Women's Connection: Back to-school Allergies

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Dr. Chrishana Ogilvie-McDaniel of Via Christi Clinic discusses pediatric asthma and allergy: the Back-To-School Edition of pediatric allergy and immunology.

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Women's Connection: Back to-school Allergies

  1. 1. Asthma / Allergy 101:The Back-To-School EditionChrishana Ogilvie-McDaniel, MDPediatric Allergy / Immunology
  2. 2. Allergy / Asthma 101 Overview:  Asthma as it relates to school-aged children  Role of environmental allergy  Management of food allergy2
  3. 3. Back-To-School Asthma
  4. 4. Back-To-School: Asthma Statistics:  In 2010, 7 million children were living with asthma (9.4 percent of children)  In 2010, three out of five children who had asthma had one or more asthma attacks in a 12 month period  More than half (59 percent) of children who had an asthma attack missed school or work because of asthma in 2008. On average, children missed four days of school because of asthma  185 children died from asthma in 20074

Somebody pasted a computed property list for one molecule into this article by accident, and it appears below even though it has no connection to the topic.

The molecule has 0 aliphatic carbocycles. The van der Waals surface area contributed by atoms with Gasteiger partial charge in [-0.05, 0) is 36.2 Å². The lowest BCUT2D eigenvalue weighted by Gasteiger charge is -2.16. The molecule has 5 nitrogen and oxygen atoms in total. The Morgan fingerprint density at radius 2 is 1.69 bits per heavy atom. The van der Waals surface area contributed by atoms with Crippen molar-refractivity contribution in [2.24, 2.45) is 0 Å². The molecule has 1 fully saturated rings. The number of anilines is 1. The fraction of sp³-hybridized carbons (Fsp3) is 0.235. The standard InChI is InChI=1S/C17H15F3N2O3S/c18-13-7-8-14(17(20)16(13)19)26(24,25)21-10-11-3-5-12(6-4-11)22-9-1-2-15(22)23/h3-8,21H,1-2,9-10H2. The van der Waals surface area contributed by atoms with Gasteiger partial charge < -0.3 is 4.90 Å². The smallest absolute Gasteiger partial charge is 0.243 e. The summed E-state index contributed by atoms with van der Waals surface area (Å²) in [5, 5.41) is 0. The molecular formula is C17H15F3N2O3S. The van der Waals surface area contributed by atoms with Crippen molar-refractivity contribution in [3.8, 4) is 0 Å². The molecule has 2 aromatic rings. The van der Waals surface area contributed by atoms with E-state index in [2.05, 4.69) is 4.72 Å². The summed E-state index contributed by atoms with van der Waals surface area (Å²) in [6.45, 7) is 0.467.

5. 5. Back-To-School: Asthma Does my child have asthma?  Colds that “settle in the chest” or are followed by a lingering cough  Recurrent bronchitis  Use of breathing treatments within the past year  Trouble breathing/coughing with activity  Complaints of “heart hurting” or chest tightness  Nighttime cough or constant daytime cough5
  6. 6. Back-To-School: Asthma My child has asthma, but is it controlled? Controlled asthma:  Asthma symptoms ≤ two days a week  Quick relief inhaler ≤ two days a week  Nighttime awakenings < one-two times a month  Asthma does not interfere with normal activity  Oral steroids < twice a year6
  7. 7. Back-To-School: AsthmaAsthma medications: Daily controller therapy – **Do not stop!** Quick relief inhaler Holding chamber / spacer7
  8. 8. Back-To-School: Asthma Asthma Action Plan:  Categorizes severity, triggers and exercise modifications  Color codes  Define symptoms  Outline treatment8